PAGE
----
YouTube Video

You Get Used To It

Incidents involving unreported spills and blowouts at natural gas wells are not uncommon in West Virginia. Spills can be drill waste or mud, or can be flowback after fracturing a well. Flowback contains the chemicals used to fracture the well, liquids from the producing formation (brine and/or crude petroleum), and materials from the formation. In the case of Marcellus shale wells in West Virginia flowback (and drill waste) can include high levels of Naturally Occurring Radioactive Materials (uranium, radium 226, and radium 228), volatile organic hydrocarbons such as benzene and toluene, heavy metals such as arsenic and lead, and a host of other toxic chemicals and compounds.

The video illustrates four incidents. The 2011 unreported incident in Doddridge county was drill waste that "bounced" out of the pit according to an oil and gas inspector. This was at a multi-well horizontal Marcellus site.

The 2008 Tucker county unreported incident was at a non-shale well site in the Monongahela National Forest in the Fernow Experimental Forest. While drilling out a fracture plug (put in to hold the fracture fluids in the well) the operator lost control of the well and flowback sprayed into the surrounding woods, killing vegetation. Later, when the operator landsprayed the liquid drill waste, which included fracture flowback, vegetation including large trees was killed. The landspraying event has been well documented by a Forest Service report, a paper, and a report documenting the refracturing of the well a year later.

The 2008 Kanawha county unreported incident described by Paul Phillips occurred at a well (47-039-06155) on his property near his house. Rather than try to contain the Marcellus flowback in a tank or direct it into a pit, the operator deliberately let it spray across the well pad toward the pit and into the woods. Dead trees provide evidence of the flowback entering the forest and going down a hillside to a stream. This same well has poisoned the Phillips' domestic water supply and they have to purchase bottled water.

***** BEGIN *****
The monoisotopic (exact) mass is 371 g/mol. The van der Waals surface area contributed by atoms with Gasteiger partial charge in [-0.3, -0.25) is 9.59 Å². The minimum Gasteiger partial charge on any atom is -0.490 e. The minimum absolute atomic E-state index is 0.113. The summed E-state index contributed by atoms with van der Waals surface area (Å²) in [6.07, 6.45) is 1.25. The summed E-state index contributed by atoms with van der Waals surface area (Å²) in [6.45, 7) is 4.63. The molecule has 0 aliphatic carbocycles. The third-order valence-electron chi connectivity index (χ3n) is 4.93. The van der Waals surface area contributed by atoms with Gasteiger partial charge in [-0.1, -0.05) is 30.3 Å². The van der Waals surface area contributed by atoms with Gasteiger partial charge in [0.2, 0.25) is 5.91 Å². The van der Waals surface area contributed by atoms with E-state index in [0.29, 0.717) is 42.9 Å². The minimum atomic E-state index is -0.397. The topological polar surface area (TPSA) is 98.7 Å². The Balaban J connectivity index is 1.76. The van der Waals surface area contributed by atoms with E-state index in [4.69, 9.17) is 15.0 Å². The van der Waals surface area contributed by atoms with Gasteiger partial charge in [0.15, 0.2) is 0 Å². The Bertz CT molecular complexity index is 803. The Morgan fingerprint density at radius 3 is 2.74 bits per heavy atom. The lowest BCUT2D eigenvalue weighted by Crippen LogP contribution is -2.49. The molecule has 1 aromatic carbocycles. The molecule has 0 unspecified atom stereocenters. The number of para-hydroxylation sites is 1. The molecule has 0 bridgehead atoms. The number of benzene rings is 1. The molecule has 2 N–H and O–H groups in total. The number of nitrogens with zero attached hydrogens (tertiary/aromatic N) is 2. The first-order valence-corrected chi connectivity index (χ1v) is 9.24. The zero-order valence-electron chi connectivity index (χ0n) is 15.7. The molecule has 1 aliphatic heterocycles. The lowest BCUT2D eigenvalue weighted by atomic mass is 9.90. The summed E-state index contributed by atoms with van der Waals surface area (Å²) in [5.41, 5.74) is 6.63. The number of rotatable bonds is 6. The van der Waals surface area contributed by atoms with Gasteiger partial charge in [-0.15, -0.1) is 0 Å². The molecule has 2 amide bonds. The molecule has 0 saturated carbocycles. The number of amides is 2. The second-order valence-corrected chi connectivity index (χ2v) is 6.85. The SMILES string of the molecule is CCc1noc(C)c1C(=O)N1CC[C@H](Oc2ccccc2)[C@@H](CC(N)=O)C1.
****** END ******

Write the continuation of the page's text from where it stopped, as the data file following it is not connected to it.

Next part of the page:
The unreported 2009 spill into Buckeye Creek in Doddridge county has been well documented. We have a section on our website about the spill and the Office of Oil and Gas released a report. Even though the operator did not notify the Office that there was a spill, they were not found in violation for that. The Office itself fumbled the ball when it didn't notify the town of West Union about the spill. Their municipal water supply intake is just a few miles below the spill. The mayor learned about the spill from a newspaper report.

The state doesn't have a standard procedure for dealing with these spills or events. The Office's response to the Buckeye Creek spill has numerous shortcomings. They didn't require MSDS information for the products used to fracture the well, they didn't analyze the actual spill material for metals, radioactive materials, or harmful hydrocarbons, and they didn't analyze the sediment in the Creek; instead they only analyzed the water in the Creek. The inspector's report (an appendix to the Office of Oil and Gas' report) noted the origin of the spill but there is no written documentation of how the spill occurred or what the inspector found. It's unknown when the spill into Buckeye Creek actually happened.

Because citizens in West Virginia are tired of getting used to it, some are starting local watershed organizations to help watch over the state's precious resources.

 

 

YouTube Videos

An Underground Injection Control Class 2 Well in Putnam County, WV
Three videos about issues at a UIC Class 2 well in Fayette county
Two Problem Wells
Cleanup
You Get Used To It
They Don't Do It That Way Any More: Fracturing with Explosives
Drilling Causing Problems in Wetzel County, West Virginia
Bottled Water
Gas Well Study Cooking Class: Making Fracking Gel
Natural Gas: Blunders and Numbers
Bad Well Bad Well Bad Well
Natural Gas: Trashing the Surface Owner
Three Natural Gas Wells


Gas Well Study is the examination of natural gas wells in West Virginia.

Underground Injection Control Class 2 Wells
These wells are used either for the disposal of oil and gas liquid waste or for the enhanced recovery of oil or natural gas.

Gas Well Study Site Visits
Annual reports, environmental assessments, and individual well information.

YouTube Videos
Select videos from the Gas Well Study YouTube channel.

What Happened at Fernow
An investigation into what caused the vegetation death in the land application area after landspraying hydraulic fracture flowback waste.

The Spill at Buckeye Creek
An investigation into a spill from a Marcellus well site into Buckeye Creek in Doddridge county.